Tuesday, November 06, 2007

Non-Punitive Quizzage

Non-Punitive Quizzage


In this post, I talked about students not doing the reading and how I didn't want to infantalize my classes by giving quizzes. I got lots of great suggestions that made me do a little re-thinking, and in the last two classes, I gave quizzes. I'd actually warned the first class -- the teeth-pulling one -- that there would be a quiz. Despite this, the results were largely pathetic. But the results of the class period were much better. After the students completed the quiz, I collected it, looked all of the quizzes over, and returned them to the students after getting an idea of where they were. Then we arranged our chairs for a discussion and went over the possible answers (it was an amazingly open quiz -- name five major things that happened in what had been the Roman Empire between that emperor who legalized Christianity and the guy who won the battle of Lechfeld, for example). Most of them had little to go on from what was written down, but if one person knew something, someone else could add to it, and then someone else could come up with another related thing, and so on. So I was able to demonstrate to them that they knew more than they'd thought, AND that they all needed to study more.

The second class erupted in protest. And then a couple of them said, "but we're usually prepared -- you should make it a group quiz!" So I told them that, as long as we could get really good answers to all the questions, we could do that. So we got in a group, and they were all over it. And they ribbed each other about wrongish answers ("Dude! That's like a hundred years too late! What are you thinking??"). It was really fun.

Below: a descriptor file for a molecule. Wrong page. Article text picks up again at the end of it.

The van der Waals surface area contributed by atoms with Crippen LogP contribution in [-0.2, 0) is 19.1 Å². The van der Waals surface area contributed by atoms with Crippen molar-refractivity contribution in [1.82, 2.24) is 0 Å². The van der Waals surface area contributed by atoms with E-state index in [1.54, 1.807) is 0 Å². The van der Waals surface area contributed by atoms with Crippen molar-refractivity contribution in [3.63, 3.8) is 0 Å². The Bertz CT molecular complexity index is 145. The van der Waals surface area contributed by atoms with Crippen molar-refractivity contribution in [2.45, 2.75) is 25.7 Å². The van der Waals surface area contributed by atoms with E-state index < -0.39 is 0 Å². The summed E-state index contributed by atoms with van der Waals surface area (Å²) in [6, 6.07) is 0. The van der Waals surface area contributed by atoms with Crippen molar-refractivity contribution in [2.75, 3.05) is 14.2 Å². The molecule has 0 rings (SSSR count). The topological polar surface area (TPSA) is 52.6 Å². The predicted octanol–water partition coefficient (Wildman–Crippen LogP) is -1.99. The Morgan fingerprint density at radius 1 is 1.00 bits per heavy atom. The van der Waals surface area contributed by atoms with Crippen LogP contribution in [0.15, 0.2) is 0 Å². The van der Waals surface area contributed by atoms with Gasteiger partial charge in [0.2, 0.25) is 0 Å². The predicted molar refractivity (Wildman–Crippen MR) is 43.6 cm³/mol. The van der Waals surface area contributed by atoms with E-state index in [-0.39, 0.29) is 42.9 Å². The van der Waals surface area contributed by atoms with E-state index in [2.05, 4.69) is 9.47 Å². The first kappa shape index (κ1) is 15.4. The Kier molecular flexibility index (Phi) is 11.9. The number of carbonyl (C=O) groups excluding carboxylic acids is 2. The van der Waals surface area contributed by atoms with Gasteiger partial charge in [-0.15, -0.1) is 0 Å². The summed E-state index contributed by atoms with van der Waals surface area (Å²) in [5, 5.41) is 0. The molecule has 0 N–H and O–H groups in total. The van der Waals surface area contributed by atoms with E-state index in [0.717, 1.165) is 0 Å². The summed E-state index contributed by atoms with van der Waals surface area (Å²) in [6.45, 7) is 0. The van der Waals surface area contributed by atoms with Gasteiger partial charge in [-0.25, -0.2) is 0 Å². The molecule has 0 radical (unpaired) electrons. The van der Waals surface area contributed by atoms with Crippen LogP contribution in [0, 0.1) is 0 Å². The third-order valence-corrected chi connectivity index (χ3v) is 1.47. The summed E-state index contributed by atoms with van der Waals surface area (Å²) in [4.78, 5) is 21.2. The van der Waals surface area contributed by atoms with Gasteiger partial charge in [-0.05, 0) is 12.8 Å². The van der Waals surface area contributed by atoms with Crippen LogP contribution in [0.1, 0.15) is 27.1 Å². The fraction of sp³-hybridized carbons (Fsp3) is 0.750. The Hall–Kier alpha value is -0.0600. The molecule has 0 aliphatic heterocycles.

Best thing is that I managed to review a ton of stuff I'd been trying to get to, clarified a lot of things people were having trouble with, and tied it up with a big overview ribbon! I think I may start doing this more often, and earlier.

4 comments:

Ahistoricality said...

When I give pop quizzes, I always review the answers with the group after collecting them. When they realize how much or little they know compared to their colleagues, they don't complain about the grades. And a little vague terror keeps them doing the reading, mostly.

Belle said...

That rocks! I'm using RQs, and hate them. Just hate them. And they're not doing what I wanted them to do, as the students don't believe they count. Nothing I say seems to have any impact.

On the other hand, we had a session on African culture today that really worked. Very nice.

Michael said...

If they're not doing the reading, they're infants. Infantilize away!

Or maybe I'm just in a BITTER GRADING MOOD?

Kelly in Kansas said...

Sounds like you turned the lemons into lemonade. :-)